As the oxide insulating film 480, silicon oxide, silicon oxynitride, aluminum oxide, aluminum oxynitride, hafnium oxide, gallium oxide, gallium zinc oxide, zinc oxide, or a mixed material thereof is formed by a plasma CVD method, a sputtering method, or the like. Can be formed. The oxide insulating film 480 may be a single layer or a stacked layer.

In this embodiment, a silicon oxynitride film formed using a plasma CVD method is used as the oxide insulating film 480. Alternatively, a silicon oxide film formed by a sputtering method may be used.

Further, an insulating film functioning as the above-described barrier film may be provided between the substrate 400 and the conductive layer 491 and / or between the conductive layer 491 and the oxide insulating film 480.

Examples of the insulating film functioning as a barrier film include a silicon oxide film, a silicon oxynitride film, an aluminum oxide film, an aluminum oxynitride film, a silicon nitride film, an aluminum nitride film, a silicon nitride oxide film, an aluminum nitride oxide film, and a gallium oxide. An inorganic insulating film such as a film, a gallium zinc oxide film, or a zinc oxide film can be used, and may be a single layer or a stacked layer. As the insulating film functioning as a barrier film, a plasma CVD method, a sputtering method, or a CVD method using a deposition gas can be used.

Next, treatment for introducing oxygen 431 (oxygen doping treatment) is performed on the oxide insulating film 480 having a convex portion on the surface, and an oxygen excess region 481 is formed in the vicinity of the lower surface of the oxide insulating film 480 and in the vicinity of the conductive layer 491. Form. Thus, an oxide insulating film 484 having an oxygen excess region 481 is formed (see FIG. 2C). In the drawing, the oxygen excess region 481 indicated by a dotted line schematically represents the distribution center of the introduced oxygen.

The oxygen 431 contains at least one of oxygen radicals, oxygen atoms, oxygen molecules, ozone, oxygen ions (oxygen molecular ions), and / or oxygen cluster ions.

For the introduction of the oxygen 431 into the oxide insulating film 480, for example, an ion implantation method, an ion doping method, a plasma immersion ion implantation method, plasma treatment, or the like can be used. A gas cluster ion beam may be used as the ion implantation method. In addition, the introduction of oxygen 431 may be performed on the entire surface of the substrate 400 at a time, or for example, a linear ion beam may be used. In the case of using a linear ion beam, oxygen 431 can be introduced to the entire surface of the oxide insulating film 480 by relatively moving (scanning) the substrate or the ion beam.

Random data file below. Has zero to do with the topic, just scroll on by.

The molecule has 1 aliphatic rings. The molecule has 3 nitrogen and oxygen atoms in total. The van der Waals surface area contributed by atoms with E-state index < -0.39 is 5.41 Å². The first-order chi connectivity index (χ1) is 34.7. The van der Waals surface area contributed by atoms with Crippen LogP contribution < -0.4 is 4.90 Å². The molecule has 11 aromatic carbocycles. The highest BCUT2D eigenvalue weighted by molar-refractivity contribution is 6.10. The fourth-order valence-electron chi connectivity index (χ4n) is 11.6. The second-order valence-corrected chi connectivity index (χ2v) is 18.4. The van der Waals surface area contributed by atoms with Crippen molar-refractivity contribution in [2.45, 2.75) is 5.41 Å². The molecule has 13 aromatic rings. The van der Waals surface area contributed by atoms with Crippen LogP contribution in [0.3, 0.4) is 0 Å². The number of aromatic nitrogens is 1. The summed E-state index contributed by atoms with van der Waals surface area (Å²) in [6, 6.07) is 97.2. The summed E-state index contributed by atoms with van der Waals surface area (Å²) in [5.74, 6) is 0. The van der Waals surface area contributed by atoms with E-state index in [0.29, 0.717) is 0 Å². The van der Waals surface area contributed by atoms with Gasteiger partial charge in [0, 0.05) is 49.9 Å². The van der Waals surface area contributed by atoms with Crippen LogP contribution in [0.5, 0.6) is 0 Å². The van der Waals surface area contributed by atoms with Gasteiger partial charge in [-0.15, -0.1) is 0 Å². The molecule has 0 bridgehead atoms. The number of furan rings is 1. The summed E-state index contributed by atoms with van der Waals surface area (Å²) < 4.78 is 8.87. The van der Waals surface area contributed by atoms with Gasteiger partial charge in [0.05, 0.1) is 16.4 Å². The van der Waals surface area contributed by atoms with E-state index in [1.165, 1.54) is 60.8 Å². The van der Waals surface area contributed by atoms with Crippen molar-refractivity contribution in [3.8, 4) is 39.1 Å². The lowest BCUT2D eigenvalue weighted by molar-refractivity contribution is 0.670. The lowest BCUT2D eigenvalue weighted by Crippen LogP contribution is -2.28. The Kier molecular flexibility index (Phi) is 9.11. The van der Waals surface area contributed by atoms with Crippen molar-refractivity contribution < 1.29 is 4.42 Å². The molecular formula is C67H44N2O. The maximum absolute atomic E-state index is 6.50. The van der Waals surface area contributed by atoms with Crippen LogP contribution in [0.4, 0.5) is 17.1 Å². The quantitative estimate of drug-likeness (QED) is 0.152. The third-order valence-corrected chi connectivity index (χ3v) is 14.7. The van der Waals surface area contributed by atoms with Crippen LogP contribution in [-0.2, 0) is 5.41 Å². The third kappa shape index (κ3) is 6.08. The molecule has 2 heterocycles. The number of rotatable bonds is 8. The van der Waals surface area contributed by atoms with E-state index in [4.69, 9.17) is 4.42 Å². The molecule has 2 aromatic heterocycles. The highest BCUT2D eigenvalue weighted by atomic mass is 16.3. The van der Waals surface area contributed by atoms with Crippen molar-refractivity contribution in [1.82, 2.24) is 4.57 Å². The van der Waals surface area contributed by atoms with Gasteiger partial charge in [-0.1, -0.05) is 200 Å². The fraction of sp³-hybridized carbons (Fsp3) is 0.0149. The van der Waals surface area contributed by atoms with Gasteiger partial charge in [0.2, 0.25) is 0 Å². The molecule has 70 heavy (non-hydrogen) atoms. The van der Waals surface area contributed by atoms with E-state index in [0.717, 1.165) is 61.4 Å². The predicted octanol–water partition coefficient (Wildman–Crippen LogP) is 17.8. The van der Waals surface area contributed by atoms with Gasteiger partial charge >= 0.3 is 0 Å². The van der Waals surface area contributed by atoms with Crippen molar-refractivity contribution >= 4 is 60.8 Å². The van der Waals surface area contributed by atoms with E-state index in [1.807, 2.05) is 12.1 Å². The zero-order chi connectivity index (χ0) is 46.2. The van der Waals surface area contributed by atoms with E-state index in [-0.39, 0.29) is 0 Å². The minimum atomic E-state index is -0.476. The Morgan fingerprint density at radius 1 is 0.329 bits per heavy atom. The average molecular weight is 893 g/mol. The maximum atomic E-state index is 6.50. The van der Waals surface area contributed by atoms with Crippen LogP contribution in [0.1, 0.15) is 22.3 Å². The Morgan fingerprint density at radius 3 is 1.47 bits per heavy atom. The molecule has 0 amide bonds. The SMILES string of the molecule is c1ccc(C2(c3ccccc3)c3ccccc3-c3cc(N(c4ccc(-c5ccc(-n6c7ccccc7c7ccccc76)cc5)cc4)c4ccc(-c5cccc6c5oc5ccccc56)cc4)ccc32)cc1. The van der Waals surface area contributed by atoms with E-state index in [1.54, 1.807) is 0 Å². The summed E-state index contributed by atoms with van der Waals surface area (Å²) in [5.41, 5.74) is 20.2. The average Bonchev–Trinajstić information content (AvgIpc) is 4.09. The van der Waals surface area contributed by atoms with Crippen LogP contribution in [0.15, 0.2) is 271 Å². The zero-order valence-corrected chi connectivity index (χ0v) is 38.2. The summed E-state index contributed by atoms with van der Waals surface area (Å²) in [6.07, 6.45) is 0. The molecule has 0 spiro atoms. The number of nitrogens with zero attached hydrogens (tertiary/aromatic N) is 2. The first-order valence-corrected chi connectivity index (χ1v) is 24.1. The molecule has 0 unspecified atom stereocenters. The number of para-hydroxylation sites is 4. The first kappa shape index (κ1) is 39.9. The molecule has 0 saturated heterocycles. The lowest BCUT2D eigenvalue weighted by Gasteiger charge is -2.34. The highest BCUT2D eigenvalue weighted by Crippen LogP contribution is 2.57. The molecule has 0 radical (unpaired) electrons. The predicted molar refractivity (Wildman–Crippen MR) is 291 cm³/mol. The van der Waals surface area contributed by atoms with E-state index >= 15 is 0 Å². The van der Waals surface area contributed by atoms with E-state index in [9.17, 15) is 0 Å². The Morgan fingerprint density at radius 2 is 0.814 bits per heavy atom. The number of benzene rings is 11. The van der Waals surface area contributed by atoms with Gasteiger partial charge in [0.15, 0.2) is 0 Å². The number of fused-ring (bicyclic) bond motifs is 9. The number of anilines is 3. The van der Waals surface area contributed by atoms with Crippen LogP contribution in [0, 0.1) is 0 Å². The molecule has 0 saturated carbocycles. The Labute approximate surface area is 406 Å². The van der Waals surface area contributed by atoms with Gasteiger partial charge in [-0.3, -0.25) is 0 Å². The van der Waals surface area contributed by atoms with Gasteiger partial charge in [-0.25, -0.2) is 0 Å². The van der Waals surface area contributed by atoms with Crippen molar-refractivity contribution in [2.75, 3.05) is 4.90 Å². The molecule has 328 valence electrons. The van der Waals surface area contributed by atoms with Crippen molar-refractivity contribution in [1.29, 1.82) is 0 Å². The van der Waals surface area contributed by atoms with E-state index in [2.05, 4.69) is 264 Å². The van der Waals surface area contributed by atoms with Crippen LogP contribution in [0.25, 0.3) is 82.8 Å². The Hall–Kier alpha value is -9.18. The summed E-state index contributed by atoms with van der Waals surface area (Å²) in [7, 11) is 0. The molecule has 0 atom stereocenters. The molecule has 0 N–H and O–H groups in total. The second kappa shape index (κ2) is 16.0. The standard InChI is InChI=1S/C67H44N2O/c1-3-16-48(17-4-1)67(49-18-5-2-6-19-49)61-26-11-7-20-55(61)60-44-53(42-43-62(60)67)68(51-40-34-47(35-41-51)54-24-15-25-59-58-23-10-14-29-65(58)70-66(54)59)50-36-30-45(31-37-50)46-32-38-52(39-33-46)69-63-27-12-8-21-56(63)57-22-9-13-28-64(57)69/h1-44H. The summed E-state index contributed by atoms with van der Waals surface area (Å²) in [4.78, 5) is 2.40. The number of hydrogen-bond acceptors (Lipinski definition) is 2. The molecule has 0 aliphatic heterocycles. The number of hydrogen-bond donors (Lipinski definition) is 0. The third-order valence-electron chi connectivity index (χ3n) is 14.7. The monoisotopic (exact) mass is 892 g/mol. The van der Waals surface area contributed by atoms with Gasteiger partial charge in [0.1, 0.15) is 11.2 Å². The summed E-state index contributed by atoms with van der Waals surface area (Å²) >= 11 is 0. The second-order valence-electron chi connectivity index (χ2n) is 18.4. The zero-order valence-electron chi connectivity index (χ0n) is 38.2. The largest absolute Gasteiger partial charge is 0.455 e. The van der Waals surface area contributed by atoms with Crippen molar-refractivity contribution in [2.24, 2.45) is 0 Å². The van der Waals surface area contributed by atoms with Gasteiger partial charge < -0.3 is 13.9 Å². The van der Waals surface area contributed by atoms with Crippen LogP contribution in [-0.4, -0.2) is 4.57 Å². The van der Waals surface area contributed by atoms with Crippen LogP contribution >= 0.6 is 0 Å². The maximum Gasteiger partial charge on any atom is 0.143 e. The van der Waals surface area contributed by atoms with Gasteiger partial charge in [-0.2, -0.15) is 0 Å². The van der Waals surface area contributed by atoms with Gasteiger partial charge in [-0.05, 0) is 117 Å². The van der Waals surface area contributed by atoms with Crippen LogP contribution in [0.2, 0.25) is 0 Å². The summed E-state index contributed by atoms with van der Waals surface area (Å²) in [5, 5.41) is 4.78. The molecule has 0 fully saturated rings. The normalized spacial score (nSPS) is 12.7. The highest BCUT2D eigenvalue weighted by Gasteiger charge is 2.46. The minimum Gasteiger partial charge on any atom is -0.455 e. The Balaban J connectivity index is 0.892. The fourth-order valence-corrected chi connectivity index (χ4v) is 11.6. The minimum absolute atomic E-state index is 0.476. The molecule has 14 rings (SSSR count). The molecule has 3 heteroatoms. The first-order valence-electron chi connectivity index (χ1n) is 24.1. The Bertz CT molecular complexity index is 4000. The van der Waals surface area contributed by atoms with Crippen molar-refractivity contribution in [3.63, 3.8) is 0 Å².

As a supply gas of the oxygen 431, a gas containing O may be used. For example, O 2 gas, N 2 O gas, CO 2 gas, CO gas, NO 2 gas, or the like can be used. Note that a rare gas (eg, Ar) may be included in the oxygen supply gas.

For example, when oxygen is introduced by an ion implantation method, the dose of oxygen 431 is set to 0.5 × 10 16 cm −2 or more and 5 × 10 16 cm −2 (for example, 1 × 10 16 cm −2 ), The acceleration energy is preferably 50 eV or more and 70 eV (eg, 50 eV), and the oxygen content in the oxide insulating film 436 including the oxygen-excess region 481 after the oxygen doping treatment is determined based on the stoichiometry of the oxide insulating film 436. It is preferable that the degree exceeds the target composition. Note that the region containing oxygen in excess of the stoichiometric composition may exist in the oxygen-excess region 481. Note that the implantation depth of the oxygen 431 may be appropriately controlled depending on implantation conditions.

Next, planarization treatment is performed on the oxide insulating film 484 including the oxygen-excess region 481 to remove the convex portion on the upper surface. By selectively removing the oxide insulating film 480 over the conductive layer 491, the surface is planarized and a planarized oxide insulating film 436 is formed (see FIG. 2C).

By the planarization treatment, the oxide insulating film 484 over the conductive layer 491 is selectively removed and thinned, so that the distance between the oxygen excess region 481 over the conductive layer 491 and the top surface of the oxide insulating film 436 is shortened. On the other hand, in the oxide insulating film 484, in the region where the conductive layer 491 does not exist, the oxide insulating film is hardly removed, so that the oxygen excess region 481 exists in the vicinity of the lower surface of the oxide insulating film 436. Therefore, in the oxide insulating film 436, the oxygen-excess region is provided at a shallower position from the upper surface of the oxide insulating film in a region where the conductive layer 491 exists, and deeper in other regions (regions where the conductive layer does not exist). Is provided.